Academic journal article The Canadian Review of Sociology and Anthropology

Bringing "Globalization" Down to Earth: Restructuring and Labour in Rural Communities

Academic journal article The Canadian Review of Sociology and Anthropology

Bringing "Globalization" Down to Earth: Restructuring and Labour in Rural Communities

Article excerpt

THE FORCES OF CONTEMPORARY CAPITALISM are radically altering the structure of business enterprise, the organization of labour, the quality of life on and off the job and the role of the state in shaping these in Canadian society. The study reported on here attempts to expand upon our knowledge of this transformation through empirical research, in particular research that is situated in a rural community context. This context is terra incognita as far as Canadian social science is concerned.

We situate our study within the broad debate around the implications for labour, and ultimately the wider society, of economic restructuring in Canada. We then examine three case studies of corporate restructuring in rural communities of Southern Ontario. The survey we conducted of the former plant labour forces points to some common and disturbing outcomes of the restructuring process. We interpret these in light of the theoretical debate around the directions of contemporary Canadian capitalism.

The Deindustrialization vs. Renewal Debate

That contemporary capitalism has undergone a substantial, indeed profound, change since the 1960s is a point around which there is some agreement on the right and left, at least in the Canadian context.(1) However, this concordance of views ends when it comes to evaluating the consequences of this process and the policy responses necessary to survive and prosper in this new economic environment. This is where the real debate lies. The following passage encompasses both the unanimity and the fundamental disagreement existing over this issue.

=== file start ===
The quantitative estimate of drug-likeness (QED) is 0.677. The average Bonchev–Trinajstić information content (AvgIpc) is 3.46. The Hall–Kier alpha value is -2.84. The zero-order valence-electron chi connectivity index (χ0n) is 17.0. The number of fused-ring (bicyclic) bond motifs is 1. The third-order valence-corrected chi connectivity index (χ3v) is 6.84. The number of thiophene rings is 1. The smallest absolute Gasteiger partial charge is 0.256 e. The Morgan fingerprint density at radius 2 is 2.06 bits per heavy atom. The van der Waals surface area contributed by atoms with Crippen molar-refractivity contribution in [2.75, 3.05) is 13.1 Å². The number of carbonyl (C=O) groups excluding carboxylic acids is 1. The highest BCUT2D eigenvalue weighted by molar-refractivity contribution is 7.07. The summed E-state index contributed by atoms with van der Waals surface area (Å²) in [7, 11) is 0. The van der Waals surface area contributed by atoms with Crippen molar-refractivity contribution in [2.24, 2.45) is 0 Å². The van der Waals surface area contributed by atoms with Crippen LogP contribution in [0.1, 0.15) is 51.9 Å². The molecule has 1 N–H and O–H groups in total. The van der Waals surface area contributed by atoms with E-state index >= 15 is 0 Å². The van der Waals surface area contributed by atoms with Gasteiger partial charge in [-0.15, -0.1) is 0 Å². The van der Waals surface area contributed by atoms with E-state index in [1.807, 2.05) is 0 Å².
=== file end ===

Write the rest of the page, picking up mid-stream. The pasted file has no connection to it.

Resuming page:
[We have] a society in which firms have been merged and acquired,

downsized, deindustrialized, multinationalized, automated, streamlined,

and restructured. In the process, the rich have gotten richer, the poor

poorer, and the life for the middle class more and more precarious

(Bluestone and Harrison, 1988: 22).

The first part of this statement would likely not attract much of an argument from Canadian neoconservatives. It is the last sentence, summarizing the writers' views of the outcome of this economic process, that is hotly contested.

Few studies dealing with the restructuring of contemporary capitalism successfully link macro-economic developments to a careful empirical analysis of the impact of these developments at the level of the job structure and the quality of work. The landmark studies by Barry Bluestone and Bennett Harrison (1982; 1988) in the United States were among the earliest and most comprehensive attempts to do this.

At the macro-economic level, Bluestone and Harrison have carefully documented for the U.S. the powerful wave of capital migration by American industrial firms to low-cost countries abroad, stimulated by the much-discussed crisis of profitability that developed around the late 1960s (1982: 148; see also Marchak, 1991; Warnock, 1988). With this new phase in the globalization of American corporations, firms were now replacing domestic manufacturing with manufacturing abroad (Bluestone and Harrison, 1988: 28). The greater reliance on foreign assembly, the "outsourcing" (subcontracting) of components to foreign manufacturers, the introduction of co-production arrangements with foreign firms and the licensing of technology to foreign competitors were all resulting in the "hollowing out" of American industry, they argued (29).

The "de-industrialization" thesis of Bluestone and Harrison and others sparked a vigorous and trenchant debate in the U.S. by the early 1980s.(2) It echoed the potent reverberations of massive plant shutdowns and corporate relocations that affected one state after another in the old industrial heartlands of the northeast and north central U.S. (see Perrucci et al., 1988: 38; "Singing. . .," 1986).

Ironically, despite the relative calm in the Canadian manufacturing sector at the time, Canadian scholars in the political economy tradition had already anticipated their American counterparts with the de-industrialization issue. …

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